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Sofrehs are small covers, usually flatwoven by the women of the family, that play an important part in the traditional daily tasks and ritual of the tribal life, while serving to exemplify  the very varied decorative repertoire of the Persian tribal group who produce them. The bread or flour sofreh, usually about a meter square, is used during the preparation of the bread to stop dough from falling on the ground, and again after baking to warp the bread and keep it fresh.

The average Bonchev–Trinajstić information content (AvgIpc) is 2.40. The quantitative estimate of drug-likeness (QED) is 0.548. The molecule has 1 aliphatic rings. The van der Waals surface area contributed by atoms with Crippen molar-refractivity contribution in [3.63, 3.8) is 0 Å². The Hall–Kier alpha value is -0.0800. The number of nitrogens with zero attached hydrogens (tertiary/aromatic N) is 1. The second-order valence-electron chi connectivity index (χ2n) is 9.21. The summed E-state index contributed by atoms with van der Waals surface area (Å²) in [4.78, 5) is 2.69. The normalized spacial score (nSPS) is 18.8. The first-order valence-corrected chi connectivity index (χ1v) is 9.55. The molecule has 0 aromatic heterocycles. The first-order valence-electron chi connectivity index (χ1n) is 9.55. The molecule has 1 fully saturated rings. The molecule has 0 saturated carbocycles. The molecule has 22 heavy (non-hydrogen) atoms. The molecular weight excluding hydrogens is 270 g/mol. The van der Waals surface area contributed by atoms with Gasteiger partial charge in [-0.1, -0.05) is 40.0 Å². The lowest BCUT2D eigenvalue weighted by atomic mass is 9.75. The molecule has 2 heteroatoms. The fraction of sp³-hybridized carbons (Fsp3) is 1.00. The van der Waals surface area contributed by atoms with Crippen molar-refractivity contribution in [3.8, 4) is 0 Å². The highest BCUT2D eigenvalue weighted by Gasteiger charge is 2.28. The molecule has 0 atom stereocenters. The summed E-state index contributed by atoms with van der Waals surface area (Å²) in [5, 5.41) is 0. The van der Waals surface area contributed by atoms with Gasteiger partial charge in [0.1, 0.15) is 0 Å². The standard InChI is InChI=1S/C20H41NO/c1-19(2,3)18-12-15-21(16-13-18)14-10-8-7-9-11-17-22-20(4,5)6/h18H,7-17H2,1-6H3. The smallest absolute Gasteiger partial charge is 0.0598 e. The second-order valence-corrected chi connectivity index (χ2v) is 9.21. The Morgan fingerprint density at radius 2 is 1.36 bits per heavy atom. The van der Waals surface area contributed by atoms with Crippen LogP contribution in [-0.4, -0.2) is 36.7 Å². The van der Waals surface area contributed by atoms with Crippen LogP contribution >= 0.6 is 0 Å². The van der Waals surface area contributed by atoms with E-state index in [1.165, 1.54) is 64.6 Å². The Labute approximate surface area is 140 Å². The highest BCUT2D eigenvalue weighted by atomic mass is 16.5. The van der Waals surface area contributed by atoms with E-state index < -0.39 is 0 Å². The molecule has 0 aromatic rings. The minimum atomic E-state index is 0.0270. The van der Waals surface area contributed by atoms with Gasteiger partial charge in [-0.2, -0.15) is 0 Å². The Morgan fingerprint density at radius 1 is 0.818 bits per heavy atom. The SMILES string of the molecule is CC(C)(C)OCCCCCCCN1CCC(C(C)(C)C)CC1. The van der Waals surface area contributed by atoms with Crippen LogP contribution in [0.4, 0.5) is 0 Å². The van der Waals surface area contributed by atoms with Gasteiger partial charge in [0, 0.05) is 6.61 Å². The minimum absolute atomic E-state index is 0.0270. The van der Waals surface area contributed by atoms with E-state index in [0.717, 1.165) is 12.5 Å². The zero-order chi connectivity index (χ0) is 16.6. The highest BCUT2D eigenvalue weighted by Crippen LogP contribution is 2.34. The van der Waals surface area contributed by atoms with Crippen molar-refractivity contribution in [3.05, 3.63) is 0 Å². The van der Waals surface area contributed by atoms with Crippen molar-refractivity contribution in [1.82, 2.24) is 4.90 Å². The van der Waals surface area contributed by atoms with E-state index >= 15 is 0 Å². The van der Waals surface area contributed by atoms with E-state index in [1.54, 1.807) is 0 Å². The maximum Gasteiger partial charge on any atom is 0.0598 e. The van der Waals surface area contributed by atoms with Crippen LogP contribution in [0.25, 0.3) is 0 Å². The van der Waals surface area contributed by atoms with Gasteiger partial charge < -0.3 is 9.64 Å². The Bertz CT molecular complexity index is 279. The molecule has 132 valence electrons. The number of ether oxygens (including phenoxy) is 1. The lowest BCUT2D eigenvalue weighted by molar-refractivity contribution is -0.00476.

The sofrehs in this collection, are from Bakhtiari, Kurds, Afshar and Baluch tribes. The Persian sofreh (from the Arabic ‘sufrah’, meaning ‘dinning table’), is a traditional cloth, often spread on the ground, on which to place food, which is considered sacred. The cloth is symbolically used as a clean surface where it is possible to eat without contaminating the food. These sofreh, woven in the tents of tribal groups or in small rural villages of southeastern Persia, mainly in the region of Kerman and Sirjan, are the subject of this condensed exhibition and go under the name of sofreh ardi and sofreh-ye nan-pazi (bread sofreh).